- 4-Door Sedan Manual L $17,300
- 4-Door Sedan Automatic L $17,900
- 4-Door Sedan CVT LE $18,735
- 4-Door Sedan CVT LE ECO $19,135
- 4-Door Sedan CVT LE Plus $19,135
- 4-Door Sedan CVT S $19,365
- 4-Door Sedan CVT LE ECO Plus $19,835
- 4-Door Sedan CVT S Plus $20,065
- 4-Door Sedan CVT S w/Special Edition Pkg $20,635
- 4-Door Sedan Manual S Plus $21,665
- 4-Door Sedan CVT LE Premium $22,195
- 4-Door Sedan CVT LE ECO Premium $22,895
- 4-Door Sedan CVT S Premium $23,125
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- Spacious cabin
- Strong value for the price
- Smooth, comfortable ride
- Infotainment easy to use
- LED headlights standard
- CVT models slow on takeoff
- Tight headroom in the rear
- Active-safety options missing
- Dashboard stitching fake, looks it
The 2016 Toyota Corolla continues to offer reliable, inexpensive transportation—with a bit of flair and new, easy-to-use infotainment systems.
The 2016 Toyota Corolla is this year's version of car that has epitomized basic, trouble-free, and relatively comfortable transportation for 40 years now. And a new effort to keep its technology up to date and add at least a bit of flair to the design has made it more appealing. While the current version isn't what you might call charming, it's more interesting and engaging that its anodyne predecessors in earlier generations.
For 2016, there are essentially no changes to the Corolla, save for a new Special Edition based on the sporty Corolla S with CVT. Only 8,000 will be sold, in three colors used only on this model. They feature special gloss-black 17-inch alloy wheels, a black interior with red contrast stitching and red dash and door accents, keyless ignition with the Smartkey system, and special floor mats and badges. The sole options are the power moonroof and the Entune Premium Audio system with navigation and the app suite.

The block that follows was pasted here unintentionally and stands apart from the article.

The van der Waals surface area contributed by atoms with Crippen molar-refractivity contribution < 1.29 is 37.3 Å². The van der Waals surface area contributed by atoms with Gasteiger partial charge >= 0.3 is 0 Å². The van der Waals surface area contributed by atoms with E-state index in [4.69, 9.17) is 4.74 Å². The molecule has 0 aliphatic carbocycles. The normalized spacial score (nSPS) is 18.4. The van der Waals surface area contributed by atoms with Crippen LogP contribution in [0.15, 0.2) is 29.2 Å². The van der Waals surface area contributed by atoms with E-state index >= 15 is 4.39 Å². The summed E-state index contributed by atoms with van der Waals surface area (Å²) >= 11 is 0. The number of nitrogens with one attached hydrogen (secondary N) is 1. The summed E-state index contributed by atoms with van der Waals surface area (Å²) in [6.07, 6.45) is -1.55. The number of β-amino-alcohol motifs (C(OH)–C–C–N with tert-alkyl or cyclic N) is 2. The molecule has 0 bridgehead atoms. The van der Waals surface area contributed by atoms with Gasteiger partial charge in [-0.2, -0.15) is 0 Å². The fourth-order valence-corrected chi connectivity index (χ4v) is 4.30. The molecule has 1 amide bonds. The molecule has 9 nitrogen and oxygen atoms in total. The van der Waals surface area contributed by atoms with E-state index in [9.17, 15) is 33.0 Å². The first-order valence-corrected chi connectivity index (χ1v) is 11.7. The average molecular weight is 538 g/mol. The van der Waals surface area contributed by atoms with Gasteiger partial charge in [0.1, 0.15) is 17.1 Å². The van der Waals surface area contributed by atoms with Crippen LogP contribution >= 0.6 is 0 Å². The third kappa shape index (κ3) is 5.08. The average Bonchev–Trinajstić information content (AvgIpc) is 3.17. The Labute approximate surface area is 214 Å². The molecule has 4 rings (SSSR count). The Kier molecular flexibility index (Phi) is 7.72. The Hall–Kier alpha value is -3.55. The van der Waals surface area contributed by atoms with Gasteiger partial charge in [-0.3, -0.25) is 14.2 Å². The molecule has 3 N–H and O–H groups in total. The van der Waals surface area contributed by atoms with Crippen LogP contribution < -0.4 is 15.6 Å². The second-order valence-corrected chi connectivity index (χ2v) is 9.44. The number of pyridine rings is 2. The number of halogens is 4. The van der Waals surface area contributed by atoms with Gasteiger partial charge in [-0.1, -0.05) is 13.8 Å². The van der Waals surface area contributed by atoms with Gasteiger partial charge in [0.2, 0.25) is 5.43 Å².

The company stepped up its game when it launched the current Corolla as a 2014 model. The compact four-door sedan that has been at or near the top of U.S. sales charts for decades got crisper, sportier looks, a quieter cabin, and a healthy dollop of the in-car technology today's small-car shoppers expect. It's still priced low for the high value it delivers, but now you might pick the Corolla for reasons beyond the bottom line and watching your dollars.
Toyota says the new Corolla's shape is "more athletic," and indeed its lines are crisper compared to its bland predecessors. We see bits and pieces of various other current models in its overarching design as well as some of the styling details, so we're not sure that the core design concept—"Iconic Dynamism"—is entirely justified. Less iconic, more iterative, perhaps.
A longer wheelbase stretches the center section—this Corolla is 3 inches longer than its predecessor—and puts the wheels toward the corners of the body. The windshield and roof pillars are slightly more angled, and the car is a little more wedge-shaped, with angled frontal shapes and a turned-up beltline at the back of each rear door. The sportier stance benefits from LED headlamps and running lamps on all models; the sporty Corolla S model gets a blacked-out grille with fog lamps flanking a more aggressive airdam, plus an integrated rear spoiler that visually raises the tail.
Two different 4-cylinder engines, both of 1.8 liters, can be paired with different transmissions. The one in L, LE, and S models is rated at 132 horsepower and 128 pound-feet of torque; the variant used in the more fuel-efficient LE Eco trim comes in at 140 hp—but you won't see much difference between the two on the road.